Heard’s lawyer, Benjamin Rottenborn, brought up a text message allegedly from Depp stating, “I want her replaced on that WB film!!!”
Depp denied the assertion that he tried to get her fired from Aquaman, but did state he felt responsible for telling “the truth to Warner Bros. about what they were going to end up facing down the line.”
“I had given my word to them, and I felt responsible that I had to tell them exactly what was going on and that it was going to end up ugly,” Depp said.
Walter Hamada, a WB exec who is in charge of the DC films division, testified Tuesday that although the studio considered replacing her in the franchise at one point, that was due to a perceived lack of chemistry between her and co-star Jason Momoa. Hamada also denied any bad press by Depp or his lawyers negatively affected Heard’s role, such as not getting as much pay or the part being scaled down for the sequel.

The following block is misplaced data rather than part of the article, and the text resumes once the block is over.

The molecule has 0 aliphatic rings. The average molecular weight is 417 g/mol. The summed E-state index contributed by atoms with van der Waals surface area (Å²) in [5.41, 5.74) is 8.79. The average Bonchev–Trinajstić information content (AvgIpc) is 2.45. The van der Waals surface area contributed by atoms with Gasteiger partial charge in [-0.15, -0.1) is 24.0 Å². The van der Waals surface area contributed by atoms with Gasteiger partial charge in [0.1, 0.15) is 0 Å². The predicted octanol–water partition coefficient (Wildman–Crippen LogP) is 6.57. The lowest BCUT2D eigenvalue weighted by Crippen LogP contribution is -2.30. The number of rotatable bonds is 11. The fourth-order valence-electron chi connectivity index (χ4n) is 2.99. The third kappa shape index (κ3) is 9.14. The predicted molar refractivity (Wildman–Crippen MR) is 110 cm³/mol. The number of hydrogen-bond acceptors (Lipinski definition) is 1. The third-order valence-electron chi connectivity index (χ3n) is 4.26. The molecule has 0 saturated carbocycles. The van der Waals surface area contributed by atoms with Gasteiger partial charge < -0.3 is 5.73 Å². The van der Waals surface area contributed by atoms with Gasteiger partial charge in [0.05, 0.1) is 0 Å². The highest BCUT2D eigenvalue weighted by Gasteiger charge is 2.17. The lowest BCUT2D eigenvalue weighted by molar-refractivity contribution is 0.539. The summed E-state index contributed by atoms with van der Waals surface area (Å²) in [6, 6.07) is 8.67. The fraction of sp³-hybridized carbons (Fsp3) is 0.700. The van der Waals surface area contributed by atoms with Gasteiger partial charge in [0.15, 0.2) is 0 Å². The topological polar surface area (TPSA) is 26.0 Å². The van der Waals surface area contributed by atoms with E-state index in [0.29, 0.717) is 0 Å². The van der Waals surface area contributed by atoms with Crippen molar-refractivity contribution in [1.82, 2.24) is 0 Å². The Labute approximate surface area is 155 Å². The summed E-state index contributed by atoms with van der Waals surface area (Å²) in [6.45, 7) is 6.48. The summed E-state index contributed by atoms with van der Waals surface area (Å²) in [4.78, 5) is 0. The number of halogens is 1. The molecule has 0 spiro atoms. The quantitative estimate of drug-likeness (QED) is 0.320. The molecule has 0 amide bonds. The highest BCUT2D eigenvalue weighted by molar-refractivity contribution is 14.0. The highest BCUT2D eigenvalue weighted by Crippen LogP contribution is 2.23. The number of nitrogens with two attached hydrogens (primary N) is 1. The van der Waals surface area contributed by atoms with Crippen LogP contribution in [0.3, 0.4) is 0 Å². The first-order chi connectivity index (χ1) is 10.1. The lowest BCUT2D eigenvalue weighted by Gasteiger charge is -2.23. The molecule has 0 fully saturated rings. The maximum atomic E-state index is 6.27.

Depp testified Wednesday as his own rebuttal witness after previously wrapping up four days of testimony in late April, under direct and cross-examination.
The court battle centers on an op-ed Heard wrote for the Washington Post in 2018, in which she describes herself as a “public figure representing domestic abuse.” Though Depp isn’t named in the article, Heard made prior allegations of abuse against Depp in 2016, which he claims are false and are referenced in the piece.
Depp is suing Heard for $50 million for defamation for allegedly false domestic abuse accusations she made against him that he said hurt his career. Heard is counter-suing Depp, also for defamation, for $100 million.
While Heard maintains she was abused by Depp, Depp claims just the opposite: he was abused by her and not the other way around.